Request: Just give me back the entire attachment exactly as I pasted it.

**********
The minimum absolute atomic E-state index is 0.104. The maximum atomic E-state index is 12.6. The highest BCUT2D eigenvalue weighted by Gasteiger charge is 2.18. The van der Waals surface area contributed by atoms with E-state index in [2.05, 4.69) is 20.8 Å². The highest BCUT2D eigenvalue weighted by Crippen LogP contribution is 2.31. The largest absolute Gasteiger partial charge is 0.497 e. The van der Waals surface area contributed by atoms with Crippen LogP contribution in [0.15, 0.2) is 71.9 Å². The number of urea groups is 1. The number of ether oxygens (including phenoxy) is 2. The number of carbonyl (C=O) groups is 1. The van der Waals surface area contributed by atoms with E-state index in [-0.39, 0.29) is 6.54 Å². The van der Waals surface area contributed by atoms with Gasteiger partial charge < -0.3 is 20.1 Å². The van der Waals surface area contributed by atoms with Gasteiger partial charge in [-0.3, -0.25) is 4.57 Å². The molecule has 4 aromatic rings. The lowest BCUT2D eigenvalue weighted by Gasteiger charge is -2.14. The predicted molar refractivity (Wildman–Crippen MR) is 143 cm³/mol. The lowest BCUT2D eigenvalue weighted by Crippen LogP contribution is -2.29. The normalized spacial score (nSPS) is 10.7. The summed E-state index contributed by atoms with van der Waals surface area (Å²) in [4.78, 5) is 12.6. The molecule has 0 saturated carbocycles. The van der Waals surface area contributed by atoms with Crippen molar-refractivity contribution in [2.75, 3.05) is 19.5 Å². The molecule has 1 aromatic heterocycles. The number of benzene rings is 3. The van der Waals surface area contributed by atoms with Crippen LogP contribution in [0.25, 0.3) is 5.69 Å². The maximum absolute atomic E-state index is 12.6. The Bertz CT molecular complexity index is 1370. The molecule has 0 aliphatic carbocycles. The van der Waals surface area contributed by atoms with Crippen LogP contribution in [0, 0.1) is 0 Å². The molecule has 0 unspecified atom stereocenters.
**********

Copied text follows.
The minimum absolute atomic E-state index is 0.104. The maximum atomic E-state index is 12.6. The highest BCUT2D eigenvalue weighted by Gasteiger charge is 2.18. The van der Waals surface area contributed by atoms with E-state index in [2.05, 4.69) is 20.8 Å². The highest BCUT2D eigenvalue weighted by Crippen LogP contribution is 2.31. The largest absolute Gasteiger partial charge is 0.497 e. The van der Waals surface area contributed by atoms with Crippen LogP contribution in [0.15, 0.2) is 71.9 Å². The number of urea groups is 1. The number of ether oxygens (including phenoxy) is 2. The number of carbonyl (C=O) groups is 1. The van der Waals surface area contributed by atoms with E-state index in [-0.39, 0.29) is 6.54 Å². The van der Waals surface area contributed by atoms with Gasteiger partial charge < -0.3 is 20.1 Å². The van der Waals surface area contributed by atoms with Gasteiger partial charge in [-0.3, -0.25) is 4.57 Å². The molecule has 4 aromatic rings. The lowest BCUT2D eigenvalue weighted by Gasteiger charge is -2.14. The predicted molar refractivity (Wildman–Crippen MR) is 143 cm³/mol. The lowest BCUT2D eigenvalue weighted by Crippen LogP contribution is -2.29. The normalized spacial score (nSPS) is 10.7. The summed E-state index contributed by atoms with van der Waals surface area (Å²) in [4.78, 5) is 12.6. The molecule has 0 saturated carbocycles. The van der Waals surface area contributed by atoms with Crippen molar-refractivity contribution in [2.75, 3.05) is 19.5 Å². The molecule has 1 aromatic heterocycles. The number of benzene rings is 3. The van der Waals surface area contributed by atoms with Crippen LogP contribution in [0.25, 0.3) is 5.69 Å². The maximum absolute atomic E-state index is 12.6. The Bertz CT molecular complexity index is 1370. The molecule has 0 aliphatic carbocycles. The van der Waals surface area contributed by atoms with Crippen LogP contribution in [0, 0.1) is 0 Å². The molecule has 0 unspecified atom stereocenters.